Hello! I’m Sarah from Glimmersnaps. I’m so excited to share what I know about cloth diapering with you all today. My son is currently 20 months old and we’ve cloth diapered since he was a newborn. I also work at a natural baby boutique that sells most every kind of cloth diaper out there.
The first thing that jumps to most people’s mind when considering cloth is the environmentally friendly aspect. Disposables take far more energy and resources to produce. Cloth is not only more efficient to produce but it can be reused for years and years. My son still wears some of the same diapers he wore when he was a week old. After he potty learns, the diapers will be used again on any children we may have in the future. Used diapers can also be donated or sold or used as rags around the house. Disposables? They sit in a landfill after just one use.
What strikes me is that we don’t even know how long it takes for a disposable to decompose. Estimates say it might be between 250 and 500 years! That means that if you weren’t cloth diapered, your diapers are still out there somewhere. And they will still be there when your great grandchildren are having children.
Some point out that cloth diapering still uses electricity and water for washing. They argue that disposables take more energy to produce but that cloth takes energy to maintain. While it is true that cloth must be washed and dried 2-3 times a week for 2-3 years, cloth users can take steps like maintaining efficient washing schedules, using high efficiency washers, and low heat or air drying to reduce the energy usage. If you have at least 24-30 diapers, you won’t have to wash but twice per week. This really isn’t much more water than a person would use flushing the toilet. The truth is that having a baby will cost energy—after all, you’ve added a new human to the community—but as parents we can help to balance that by using the least amount as possible and cutting back in other areas.
Another environmental concern is the chemicals used to produce disposables and the chemicals that are in them—next to your baby—that make them absorbent. Polyacrylic acid, dyes, Ethylbenzene, Styrene, and Trichloroethyleneare just a few of the chemical additives found in diapers. (To read more about the toxicity of disposables, go here.) So not only are these agents dangerously close to your dear child, but they eventually end up in landfills along with the diapers and the untreated waste inside.
Many people opt for cloth because it’s more economical. Disposables cost about $70 USD a month. This is $1680 USD for two years and—let’s be honest—many kids don’t potty learn right at age 2. And disposable training pants cost even more than the diapers do! Cloth is a bigger initial investment. However, it can be done for $200 USD if you choose the more basic styles. Even if you want high-quality convenient styles, you can get an entire stash for around $600 USD, which is still far less than disposables. Not to mention, you can re-sell your diapers as long as they are in decent condition and recoup some of your investment.
I’ve often said that people start researching cloth for environmental or budget reasons, but they get hooked by their cuteness. Need I say more?
Want to know more?
Perhaps you’re interested in cloth, but you don’t know where to begin. The market is flooded with different brands, styles, sizing options and fabric choices. Here’s a post I wrote last week with more details about your options. You can also check out online diaper forums like the Diaper Pin or DiaperSwappers to get more information or ask questions. If you are fortunate enough to have a store that sells cloth in your area, go! It’s best to be able to touch and feel the different materials and ask questions so you can pick out what’s best for your baby.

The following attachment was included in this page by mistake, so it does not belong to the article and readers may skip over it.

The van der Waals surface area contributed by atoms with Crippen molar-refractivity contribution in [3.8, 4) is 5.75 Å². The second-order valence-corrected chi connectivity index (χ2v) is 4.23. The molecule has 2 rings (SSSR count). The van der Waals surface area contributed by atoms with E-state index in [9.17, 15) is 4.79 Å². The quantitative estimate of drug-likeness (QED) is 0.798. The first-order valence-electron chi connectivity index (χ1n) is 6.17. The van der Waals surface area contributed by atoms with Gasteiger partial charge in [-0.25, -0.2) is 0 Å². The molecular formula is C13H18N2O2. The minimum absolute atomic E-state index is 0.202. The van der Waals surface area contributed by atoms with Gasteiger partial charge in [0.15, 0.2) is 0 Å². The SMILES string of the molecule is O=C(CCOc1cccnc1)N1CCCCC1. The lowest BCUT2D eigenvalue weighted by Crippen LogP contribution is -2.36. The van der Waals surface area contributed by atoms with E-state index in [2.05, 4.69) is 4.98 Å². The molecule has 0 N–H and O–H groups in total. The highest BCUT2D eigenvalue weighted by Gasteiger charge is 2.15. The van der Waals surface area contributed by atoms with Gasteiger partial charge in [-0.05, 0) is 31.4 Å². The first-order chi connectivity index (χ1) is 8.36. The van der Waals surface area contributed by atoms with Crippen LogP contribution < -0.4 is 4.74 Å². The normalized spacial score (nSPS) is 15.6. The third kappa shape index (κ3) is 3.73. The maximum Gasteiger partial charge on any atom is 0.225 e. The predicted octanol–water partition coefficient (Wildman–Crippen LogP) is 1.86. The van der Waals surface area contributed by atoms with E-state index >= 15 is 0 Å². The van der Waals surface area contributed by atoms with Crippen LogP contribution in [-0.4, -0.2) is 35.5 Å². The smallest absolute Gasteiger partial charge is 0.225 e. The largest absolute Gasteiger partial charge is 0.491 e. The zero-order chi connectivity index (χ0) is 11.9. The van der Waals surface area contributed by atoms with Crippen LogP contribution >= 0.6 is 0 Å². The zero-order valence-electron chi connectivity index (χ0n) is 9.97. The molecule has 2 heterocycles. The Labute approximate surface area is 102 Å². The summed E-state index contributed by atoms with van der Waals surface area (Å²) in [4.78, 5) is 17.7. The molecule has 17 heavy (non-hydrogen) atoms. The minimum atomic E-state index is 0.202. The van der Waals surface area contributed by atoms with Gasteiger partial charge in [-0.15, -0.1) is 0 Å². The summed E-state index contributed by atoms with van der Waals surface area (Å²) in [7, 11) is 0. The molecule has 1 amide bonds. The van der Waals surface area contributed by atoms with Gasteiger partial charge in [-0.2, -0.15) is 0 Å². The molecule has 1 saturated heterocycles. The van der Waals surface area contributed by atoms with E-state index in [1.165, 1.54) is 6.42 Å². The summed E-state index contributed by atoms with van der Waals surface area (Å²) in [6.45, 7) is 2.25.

Many stores have newborn rental programs that can help get you started. Newborn sized diapers will fit well for the first few weeks, but babies quickly grow out of them. Renting a newborn stash is a great way to begin with cloth.
If you are concerned with washing, some areas have laundry services, but what’s available varies. Be aware that some services may use chemicals like bleach. Ask details about their wash process to make sure you are comfortable with what is offered. Washing at home really isn’t that difficult. It’s best to do a cold soak (I usually do this overnight) and then a hot wash followed by a cold rinse. I use a cloth diaper friendly detergent and half a cup of vinegar. I air-dry some diapers and tumble dry others depending on the fabric. (My stash, like most peoples, is not comprised entirely on one style or brand.)
I hope you will consider using cloth diapers for you little one. My husband was skeptical at first, but now we are so glad we did it. I’ll be happy to answer any other questions you might have in the comments section.
Thank you so much Sarah for sharing your wisdom! I've known for some time that I wanted to do cloth diapering (some day, not soon) when we have kids, but have always been a little intimidated, so this reassures me some! Isn't it easier when it's all laid out for you, no?! Be sure to check out Sarah's very complete guide to choosing the right cloth diapers for your baby on her blog for even more information! And she will also have a post up next week about washing and taking good care of your cloth diapers! I will link to that when it's up.
Catch up with the 31 days series:
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